Physical Description: A Drift lane functions like a massive, flexible tunnel; its internal diameter measures several miles across, with certain sections widening or narrowing depending on surrounding conditions within the Drift. The walls are typically semi-translucent and thick, resembling a shimmering heat mirage or gelatinous sheath. This boundary softly repels attempts to move through it, keeping most starships from accidentally veering off-course but not preventing a determined vessel from pushing through the side and exiting into the rest of the Drift (after which the breach seals shut).
From the outside, a Drift lane is functionally indistinguishable from the rest of the Drift. Given a lane shifts and flexes along with the rest of the plane, its exact position changes frequently. Due to these qualities, identifying and interacting with a Drift lane from outside is impractical, if not impossible. No matter how much its exterior form appears to shift, anyone inside a Drift lane experiences limited movement, with the path curving gently and only rarely turning or twisting dangerously.
Opportunities and Perils: Particularly for worlds in the Vast, Drift lanes provide unprecedented accessibility, and unrelated planets that now share a lane often develop exciting partnerships. Transporting cargo, passengers, and ideas between key locations is faster than ever, fueling economic and intellectual booms.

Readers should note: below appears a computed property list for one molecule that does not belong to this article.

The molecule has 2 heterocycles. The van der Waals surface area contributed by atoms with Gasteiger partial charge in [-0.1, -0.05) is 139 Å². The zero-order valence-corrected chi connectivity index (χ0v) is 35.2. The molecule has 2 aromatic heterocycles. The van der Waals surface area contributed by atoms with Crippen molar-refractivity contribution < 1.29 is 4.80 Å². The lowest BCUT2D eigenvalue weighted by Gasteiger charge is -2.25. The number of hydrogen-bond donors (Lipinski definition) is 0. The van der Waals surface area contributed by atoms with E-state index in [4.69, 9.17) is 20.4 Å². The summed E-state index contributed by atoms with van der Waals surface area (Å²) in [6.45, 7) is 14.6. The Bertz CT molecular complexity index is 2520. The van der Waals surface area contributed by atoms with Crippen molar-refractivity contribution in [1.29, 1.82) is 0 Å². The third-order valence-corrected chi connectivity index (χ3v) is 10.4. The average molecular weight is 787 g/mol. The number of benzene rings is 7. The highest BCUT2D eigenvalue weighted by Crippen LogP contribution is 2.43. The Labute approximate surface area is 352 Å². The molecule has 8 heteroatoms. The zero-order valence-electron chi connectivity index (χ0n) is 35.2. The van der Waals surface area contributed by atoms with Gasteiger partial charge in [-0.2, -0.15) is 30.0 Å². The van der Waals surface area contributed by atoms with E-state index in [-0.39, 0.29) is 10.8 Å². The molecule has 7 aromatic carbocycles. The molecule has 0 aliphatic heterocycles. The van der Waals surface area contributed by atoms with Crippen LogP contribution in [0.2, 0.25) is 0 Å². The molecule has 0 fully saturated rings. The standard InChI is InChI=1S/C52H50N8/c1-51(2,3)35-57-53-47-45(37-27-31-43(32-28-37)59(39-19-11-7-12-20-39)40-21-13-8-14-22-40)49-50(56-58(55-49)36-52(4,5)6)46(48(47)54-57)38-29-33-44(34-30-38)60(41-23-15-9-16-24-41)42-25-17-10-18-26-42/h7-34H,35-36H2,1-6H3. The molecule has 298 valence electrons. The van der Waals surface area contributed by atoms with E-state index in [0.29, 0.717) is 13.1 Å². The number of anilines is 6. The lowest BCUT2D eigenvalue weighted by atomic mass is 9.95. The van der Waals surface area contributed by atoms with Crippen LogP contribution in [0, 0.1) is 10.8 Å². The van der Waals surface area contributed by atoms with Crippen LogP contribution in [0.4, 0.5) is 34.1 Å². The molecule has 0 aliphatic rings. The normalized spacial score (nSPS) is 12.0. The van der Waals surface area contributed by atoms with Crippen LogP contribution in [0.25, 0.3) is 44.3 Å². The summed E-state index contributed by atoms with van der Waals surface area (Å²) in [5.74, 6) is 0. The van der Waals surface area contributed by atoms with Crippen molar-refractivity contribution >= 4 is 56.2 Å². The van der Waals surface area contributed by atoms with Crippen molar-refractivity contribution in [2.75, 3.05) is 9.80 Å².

However, conventional Drift travel has one big advantage: it’s almost untraceable. Pirates once had to lurk near planets or raid settlements because catching a starship mid-Drift was almost impossible. However, Drift lanes enable blockades and ambushes along valuable routes, allowing brigands to patrol narrow routes carrying valuable cargo and heralding a new golden age of piracy.
New Lanes: The concept of Drift lanes is new to science. Within a few months, explorers identified many of the major Drift lanes known today, yet new lanes emerge periodically, and indeed, the exact workings of these lanes have yet to be fully understood. Did newly discovered lanes appear more recently than others? If so, what makes new Drift lanes? Is their number finite, or are there countless Drift lanes yet to be found, hiding across the galaxy’s expanse? Are Drift lanes permanent, or might they fade or migrate with time? A few conduits, colloquially called Drift threads, don’t seem to connect to planets, instead linking two unremarkable voids. Are these areas where future worlds might one day exist? Are the threads floating through the Drift until they snag and permanently connect two existing worlds? Or, are they just leftovers from the Crisis, like abandoned genes hiding amid useful DNA? Are they even Drift lanes or some related phenomenon?
Testing these hypotheses could take the efforts of a generation. Fortunately, whether it’s universities or organizations like the Starfinder Society promoting science, governments and militaries shoring up defenses, or companies uncovering efficient new ways to extract wealth and deliver goods, there’s no shortage of potential patrons eager to hire explorers and adventurers to locate and chart unknown Drift lanes.